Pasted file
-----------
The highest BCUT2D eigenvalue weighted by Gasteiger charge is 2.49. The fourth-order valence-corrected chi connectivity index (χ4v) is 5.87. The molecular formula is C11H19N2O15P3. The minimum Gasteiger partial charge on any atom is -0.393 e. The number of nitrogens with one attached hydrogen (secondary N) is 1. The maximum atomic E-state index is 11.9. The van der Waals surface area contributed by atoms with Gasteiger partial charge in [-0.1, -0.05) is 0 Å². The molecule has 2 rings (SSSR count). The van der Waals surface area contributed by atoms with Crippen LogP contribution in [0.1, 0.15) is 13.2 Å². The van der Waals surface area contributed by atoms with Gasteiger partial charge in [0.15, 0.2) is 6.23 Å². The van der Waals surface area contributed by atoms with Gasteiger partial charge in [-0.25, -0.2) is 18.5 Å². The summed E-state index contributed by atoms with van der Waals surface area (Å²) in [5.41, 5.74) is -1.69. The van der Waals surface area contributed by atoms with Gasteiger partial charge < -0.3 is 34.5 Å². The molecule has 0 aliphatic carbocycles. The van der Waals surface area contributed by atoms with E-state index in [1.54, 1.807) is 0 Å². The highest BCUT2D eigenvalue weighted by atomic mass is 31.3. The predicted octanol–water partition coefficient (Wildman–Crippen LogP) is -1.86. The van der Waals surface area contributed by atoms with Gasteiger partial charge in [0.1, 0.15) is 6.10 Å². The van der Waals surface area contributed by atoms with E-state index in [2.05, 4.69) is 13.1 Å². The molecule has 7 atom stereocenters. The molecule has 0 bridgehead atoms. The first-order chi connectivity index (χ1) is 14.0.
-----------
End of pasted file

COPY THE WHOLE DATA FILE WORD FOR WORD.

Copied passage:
The highest BCUT2D eigenvalue weighted by Gasteiger charge is 2.49. The fourth-order valence-corrected chi connectivity index (χ4v) is 5.87. The molecular formula is C11H19N2O15P3. The minimum Gasteiger partial charge on any atom is -0.393 e. The number of nitrogens with one attached hydrogen (secondary N) is 1. The maximum atomic E-state index is 11.9. The van der Waals surface area contributed by atoms with Gasteiger partial charge in [-0.1, -0.05) is 0 Å². The molecule has 2 rings (SSSR count). The van der Waals surface area contributed by atoms with Crippen LogP contribution in [0.1, 0.15) is 13.2 Å². The van der Waals surface area contributed by atoms with Gasteiger partial charge in [0.15, 0.2) is 6.23 Å². The van der Waals surface area contributed by atoms with Gasteiger partial charge in [-0.25, -0.2) is 18.5 Å². The summed E-state index contributed by atoms with van der Waals surface area (Å²) in [5.41, 5.74) is -1.69. The van der Waals surface area contributed by atoms with Gasteiger partial charge < -0.3 is 34.5 Å². The molecule has 0 aliphatic carbocycles. The van der Waals surface area contributed by atoms with E-state index in [1.54, 1.807) is 0 Å². The highest BCUT2D eigenvalue weighted by atomic mass is 31.3. The predicted octanol–water partition coefficient (Wildman–Crippen LogP) is -1.86. The van der Waals surface area contributed by atoms with Gasteiger partial charge in [0.1, 0.15) is 6.10 Å². The van der Waals surface area contributed by atoms with E-state index in [2.05, 4.69) is 13.1 Å². The molecule has 7 atom stereocenters. The molecule has 0 bridgehead atoms. The first-order chi connectivity index (χ1) is 14.0.